That pretty much sums up the money issue; some brand ambassadors are expensive. If you want a crazy popular celebrity to promote your brand, the luxury may cost you thousands of dollars. For smaller, niche brands, that kind of influencer marketing just isn’t realistic. If you settle for a “humbler” influencer, however, the collaboration won’t cost you nearly as much — and you’ll still get tons of attention in return.
Non-celebrity partnerships are often just as effective and can even get your company message out to just as wide of audience, partly because you’ll be able to afford more ambassadors, and partly because consumers may actually find these people more trustworthy.
Think about it: If a member of the Kardashian family posts a photo with a particular company product, like a protein shake, your first reaction is to wonder just how much moula the brand had to fork over to get a coveted spot on one of the K-clan’s social media platforms. If your favorite fitness blogger posts a photo with the same shake, on the other hand, you may be more inclined to perceive the product as genuinely worthwhile.
Provided you have the right characteristics — like possessing a strong personal brand and hefty social media following already — becoming a brand ambassador or paid social media influencer can be a pretty sweet side gig. As noted above, compensation does run the gamut, but the average yearly income for brand ambassadors in the U.S. is nearly $50,000. Not bad, especially considering how minimal the start-up costs are. Interested in becoming one? Look up companies that already have a brand ambassador program in place. Some examples of brands that regularly fill ambassador jobs include: Banana Republic; Red Bull; Monster Energy; Uber; Groupon; Abercrombie & Fitch; and Gap.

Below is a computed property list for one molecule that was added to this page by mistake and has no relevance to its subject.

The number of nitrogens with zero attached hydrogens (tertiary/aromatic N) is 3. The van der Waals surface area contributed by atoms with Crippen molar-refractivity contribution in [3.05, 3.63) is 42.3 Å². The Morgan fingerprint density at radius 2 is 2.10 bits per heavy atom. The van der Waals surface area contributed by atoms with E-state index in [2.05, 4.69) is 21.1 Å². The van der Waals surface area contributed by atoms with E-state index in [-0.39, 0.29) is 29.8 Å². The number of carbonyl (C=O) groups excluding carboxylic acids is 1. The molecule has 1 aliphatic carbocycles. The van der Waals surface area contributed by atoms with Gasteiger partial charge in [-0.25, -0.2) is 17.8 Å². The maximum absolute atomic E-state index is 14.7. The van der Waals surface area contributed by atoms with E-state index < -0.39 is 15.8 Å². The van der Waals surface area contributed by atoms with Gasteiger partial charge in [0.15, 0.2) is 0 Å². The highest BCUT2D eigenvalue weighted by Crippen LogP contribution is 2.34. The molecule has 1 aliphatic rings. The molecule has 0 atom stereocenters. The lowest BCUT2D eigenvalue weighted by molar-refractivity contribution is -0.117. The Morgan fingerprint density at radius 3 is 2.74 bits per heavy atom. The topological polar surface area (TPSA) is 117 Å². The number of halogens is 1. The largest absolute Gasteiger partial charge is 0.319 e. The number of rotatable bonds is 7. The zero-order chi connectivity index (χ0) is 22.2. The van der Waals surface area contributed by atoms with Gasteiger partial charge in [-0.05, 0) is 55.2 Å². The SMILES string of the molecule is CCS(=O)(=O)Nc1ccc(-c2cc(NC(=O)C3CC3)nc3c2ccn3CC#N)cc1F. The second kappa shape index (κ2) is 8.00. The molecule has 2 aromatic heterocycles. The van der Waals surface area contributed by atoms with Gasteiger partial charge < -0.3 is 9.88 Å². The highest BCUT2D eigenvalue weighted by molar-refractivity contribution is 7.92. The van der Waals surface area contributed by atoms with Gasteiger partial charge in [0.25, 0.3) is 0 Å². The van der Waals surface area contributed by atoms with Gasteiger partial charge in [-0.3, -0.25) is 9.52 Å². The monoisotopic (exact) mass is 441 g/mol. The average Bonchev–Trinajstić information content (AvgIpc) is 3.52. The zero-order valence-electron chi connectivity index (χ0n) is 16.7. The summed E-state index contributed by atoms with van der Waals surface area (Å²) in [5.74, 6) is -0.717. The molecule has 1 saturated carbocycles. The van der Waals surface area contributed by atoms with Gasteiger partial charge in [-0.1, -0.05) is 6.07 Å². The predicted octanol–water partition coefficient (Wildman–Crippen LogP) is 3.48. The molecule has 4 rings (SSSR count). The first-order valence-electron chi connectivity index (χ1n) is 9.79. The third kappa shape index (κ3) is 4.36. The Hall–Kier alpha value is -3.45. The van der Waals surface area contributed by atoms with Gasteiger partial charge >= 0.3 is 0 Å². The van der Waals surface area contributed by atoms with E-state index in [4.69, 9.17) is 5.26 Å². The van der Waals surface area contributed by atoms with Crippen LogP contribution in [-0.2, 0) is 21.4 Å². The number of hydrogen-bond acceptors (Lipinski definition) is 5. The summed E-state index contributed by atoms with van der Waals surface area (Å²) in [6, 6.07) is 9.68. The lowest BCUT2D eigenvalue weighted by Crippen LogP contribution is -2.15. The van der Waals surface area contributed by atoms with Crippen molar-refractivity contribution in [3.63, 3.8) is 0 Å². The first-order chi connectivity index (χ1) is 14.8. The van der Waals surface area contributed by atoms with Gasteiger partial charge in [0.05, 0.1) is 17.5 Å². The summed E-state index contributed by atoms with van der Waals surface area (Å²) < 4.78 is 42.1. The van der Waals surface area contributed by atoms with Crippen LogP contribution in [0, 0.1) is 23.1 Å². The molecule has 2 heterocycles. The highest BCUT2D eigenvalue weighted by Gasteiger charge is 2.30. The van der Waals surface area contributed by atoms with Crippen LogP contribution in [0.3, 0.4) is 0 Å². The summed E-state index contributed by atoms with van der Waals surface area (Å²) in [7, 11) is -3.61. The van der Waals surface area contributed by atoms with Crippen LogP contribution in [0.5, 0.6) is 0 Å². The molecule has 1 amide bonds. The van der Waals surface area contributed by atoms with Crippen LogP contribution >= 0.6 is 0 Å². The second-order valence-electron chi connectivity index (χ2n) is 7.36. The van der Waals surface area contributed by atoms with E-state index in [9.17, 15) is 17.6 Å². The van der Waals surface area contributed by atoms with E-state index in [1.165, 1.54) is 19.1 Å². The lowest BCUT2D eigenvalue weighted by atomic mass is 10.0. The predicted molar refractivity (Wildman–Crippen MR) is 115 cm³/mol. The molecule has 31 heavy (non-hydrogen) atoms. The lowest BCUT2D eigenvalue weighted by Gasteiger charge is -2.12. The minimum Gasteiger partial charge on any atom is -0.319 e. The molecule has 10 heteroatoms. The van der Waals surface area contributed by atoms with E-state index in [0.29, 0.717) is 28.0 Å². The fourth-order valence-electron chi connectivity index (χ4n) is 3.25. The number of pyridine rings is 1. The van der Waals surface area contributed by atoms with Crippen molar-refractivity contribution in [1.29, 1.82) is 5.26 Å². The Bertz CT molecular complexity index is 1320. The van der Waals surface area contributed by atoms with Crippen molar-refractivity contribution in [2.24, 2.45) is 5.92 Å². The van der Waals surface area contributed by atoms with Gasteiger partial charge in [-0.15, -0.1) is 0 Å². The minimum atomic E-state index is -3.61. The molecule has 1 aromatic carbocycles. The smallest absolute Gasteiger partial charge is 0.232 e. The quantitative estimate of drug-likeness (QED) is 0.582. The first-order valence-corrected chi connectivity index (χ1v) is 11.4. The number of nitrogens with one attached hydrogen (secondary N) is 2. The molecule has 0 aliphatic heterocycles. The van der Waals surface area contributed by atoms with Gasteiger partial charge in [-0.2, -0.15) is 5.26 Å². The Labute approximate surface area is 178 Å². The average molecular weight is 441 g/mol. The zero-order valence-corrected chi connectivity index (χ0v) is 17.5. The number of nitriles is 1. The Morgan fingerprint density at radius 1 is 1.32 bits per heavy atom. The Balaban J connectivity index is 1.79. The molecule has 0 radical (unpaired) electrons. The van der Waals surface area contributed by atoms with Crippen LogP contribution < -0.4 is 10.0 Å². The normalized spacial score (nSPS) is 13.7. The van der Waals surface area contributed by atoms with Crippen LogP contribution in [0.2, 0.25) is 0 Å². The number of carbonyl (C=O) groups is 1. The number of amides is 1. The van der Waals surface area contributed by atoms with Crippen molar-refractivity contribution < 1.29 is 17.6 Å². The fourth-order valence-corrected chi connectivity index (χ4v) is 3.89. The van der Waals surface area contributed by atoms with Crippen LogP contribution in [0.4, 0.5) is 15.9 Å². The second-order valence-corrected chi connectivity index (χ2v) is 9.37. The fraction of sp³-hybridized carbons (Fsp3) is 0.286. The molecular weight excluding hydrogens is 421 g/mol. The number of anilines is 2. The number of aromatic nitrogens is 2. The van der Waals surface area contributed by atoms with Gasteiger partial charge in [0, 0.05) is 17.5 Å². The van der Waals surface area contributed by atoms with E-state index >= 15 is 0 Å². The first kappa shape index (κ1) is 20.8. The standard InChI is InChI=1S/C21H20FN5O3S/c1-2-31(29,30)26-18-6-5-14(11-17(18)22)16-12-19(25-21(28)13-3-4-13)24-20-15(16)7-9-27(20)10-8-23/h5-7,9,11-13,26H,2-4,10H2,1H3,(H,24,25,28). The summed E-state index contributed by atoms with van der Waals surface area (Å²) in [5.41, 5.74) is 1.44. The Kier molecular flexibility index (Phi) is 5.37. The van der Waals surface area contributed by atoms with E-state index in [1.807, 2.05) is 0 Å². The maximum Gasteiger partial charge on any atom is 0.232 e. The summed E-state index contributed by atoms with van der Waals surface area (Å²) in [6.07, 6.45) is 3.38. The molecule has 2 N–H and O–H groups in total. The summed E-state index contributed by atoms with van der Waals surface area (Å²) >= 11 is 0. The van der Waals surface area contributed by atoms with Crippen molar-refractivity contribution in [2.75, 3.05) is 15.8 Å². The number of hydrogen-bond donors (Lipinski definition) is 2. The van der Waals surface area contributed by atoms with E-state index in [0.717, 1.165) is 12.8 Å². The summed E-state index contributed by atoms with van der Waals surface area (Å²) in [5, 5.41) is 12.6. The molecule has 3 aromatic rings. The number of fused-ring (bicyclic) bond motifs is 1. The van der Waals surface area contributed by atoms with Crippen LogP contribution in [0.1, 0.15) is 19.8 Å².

You can start attracting brand ambassadors through ads via sites like Craigslist, but you can also directly message the specific ones you’re interested in. Depending a little on the size of your brand and the prominence of the influencer, this shouldn’t be terribly hard to do; after all, by trade, influencers are supposed to be responsive!
Once you attract a brand ambassador, you’ll need a contract. This cooperation is often strictly planned, scheduled, and forecasted. If you’re paying this person, they will need to promote your brand according to the terms you agree on.
If you’re providing free packages and leaving the promotion to the influencer’s choice, you’ll need to see keep tabs on how exactly they choose to promote it. You can use a tool like Brand24 to follow your brand’s mentions on social media. It’s important to keep track of the results of your campaign.
People trust influencers. They engage with them on a daily basis via YouTube, Instagram, Facebook, Twitter, and all other social media. You can rest assured that if they mention your brand in a positive context, they will direct tons of traffic your way.
Joan Selby is a former ESL teacher and a content marketer. She also runs her own blog about social media and writing tips. Joan is a Creative Writing graduate, fancy shoe lover, writer by day and a reader by night, giving a creative touch to everything.